Defense Intelligence Agency (DIA) Director Vice Admiral Lowell Jacoby made headlines April 28 when he suggested during a Senate Armed Services Committee hearing that North Korea may be able to attach a nuclear warhead to an ICBM capable of reaching the United States. This was the first time that a U.S. intelligence official has made such a statement.

Asked by Sen. Hillary Clinton (D-N.Y.) whether the agency assesses that “North Korea has the ability to arm a missile with a nuclear device,” Jacoby replied that “they have the capability to do that.”

His remarks contradicted Assistant Secretary of State for Intelligence and Research Thomas Fingar’s February 2005 testimony before the Senate Intelligence Committee. Fingar told the committee that there is “no evidence” that North Korea has either produced nuclear weapons or “mated them to a missile capable of delivering them to the United States.”

Yet, whether Jacoby’s statement was based on a different assessment within the intelligence community or was in error is not clear. Speaking to reporters April 29, Pentagon spokesperson Lawrence Di Rita said that Jacoby was “not offering a new assessment,” but would not say whether Jacoby misspoke, adding that “his words were what his words were.” Asked whether North Korea can attach a warhead to a missile, Di Rita replied, “I don’t believe we know that.”

The congressional source said that there are no new community-wide intelligence assessments of North Korea’s nuclear weapons capabilities.

According to a DIA statement issued after Jacoby testified, the admiral was “reiterating” testimony given to the committee in March. At that time, Jacoby testified that North Korea’s Taepo Dong-2 missile “could deliver a nuclear warhead to parts of the United States in a two-stage variant and target all of North America with a three-stage variant.” CIA director Porter Goss testified at the same hearing that the missile “is capable of reaching the United States with a nuclear-weapon-sized payload.” (See ACT, April 2005.)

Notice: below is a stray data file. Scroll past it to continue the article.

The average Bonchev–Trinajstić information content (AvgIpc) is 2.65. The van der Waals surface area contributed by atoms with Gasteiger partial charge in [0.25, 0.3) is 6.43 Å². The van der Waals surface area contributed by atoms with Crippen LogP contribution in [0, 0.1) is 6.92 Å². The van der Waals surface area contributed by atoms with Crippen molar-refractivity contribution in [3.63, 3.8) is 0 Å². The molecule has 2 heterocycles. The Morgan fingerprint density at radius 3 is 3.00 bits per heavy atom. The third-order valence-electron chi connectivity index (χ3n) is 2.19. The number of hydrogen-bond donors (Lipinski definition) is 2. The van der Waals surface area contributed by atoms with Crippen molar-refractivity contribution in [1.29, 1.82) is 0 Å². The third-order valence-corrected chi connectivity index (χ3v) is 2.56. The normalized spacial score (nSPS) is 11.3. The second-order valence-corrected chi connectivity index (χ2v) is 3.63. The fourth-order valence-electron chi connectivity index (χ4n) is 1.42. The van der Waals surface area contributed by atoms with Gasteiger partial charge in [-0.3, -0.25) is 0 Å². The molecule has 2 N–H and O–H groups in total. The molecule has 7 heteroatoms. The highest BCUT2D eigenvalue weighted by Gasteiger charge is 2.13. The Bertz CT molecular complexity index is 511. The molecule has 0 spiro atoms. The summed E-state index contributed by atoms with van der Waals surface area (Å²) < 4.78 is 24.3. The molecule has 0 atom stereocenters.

North Korea, however, has never conducted an explosive test of a nuclear device, a step widely regarded as necessary for developing a reliable, ICBM-deliverable nuclear warhead. According to an August 2003 CIA report, North Korea has “validated” designs for “simple fission” nuclear weapons without conducting explosive tests. But a 1996 Department of Defense report describes a “simple fission weapon” as one that “could be delivered by aircraft or tactical missiles,” rather than an ICBM.

In interviews with Arms Control Today, two intelligence officials, as well as the congressional source, cautioned that North Korea may still decide to attach an untested warhead to a missile.

Additionally, past intelligence reports may call into question Pyongyang’s ability to produce a nuclear warhead for an ICBM. According to a 1999 DIA report, North Korea will not be able to develop a nuclear warhead lighter than 650-750 kilograms in the “near term.” The Taepo Dong-2 “could deliver a 650-kilogram warhead to Alaska, Hawaii, and the Pacific Northwest, or a much lighter warhead to most of the United States,” the report says.

A 1999 National Intelligence Estimate (NIE) is less specific, stating that the Taepo Dong-2 “could deliver a several-hundred kilogram payload,” which is “sufficient” for an early generation nuclear weapon.

The 2,000-kilometer-range Taepo Dong- 1 is the longest-range missile North Korea has flight-tested. As configured, that missile cannot reach the United States. The longest-range missile North Korea has deployed is the 1,300-kilometer-range Nodong, according to a 2001 NIE. North Korea has never flight tested the Taepo Dong-2.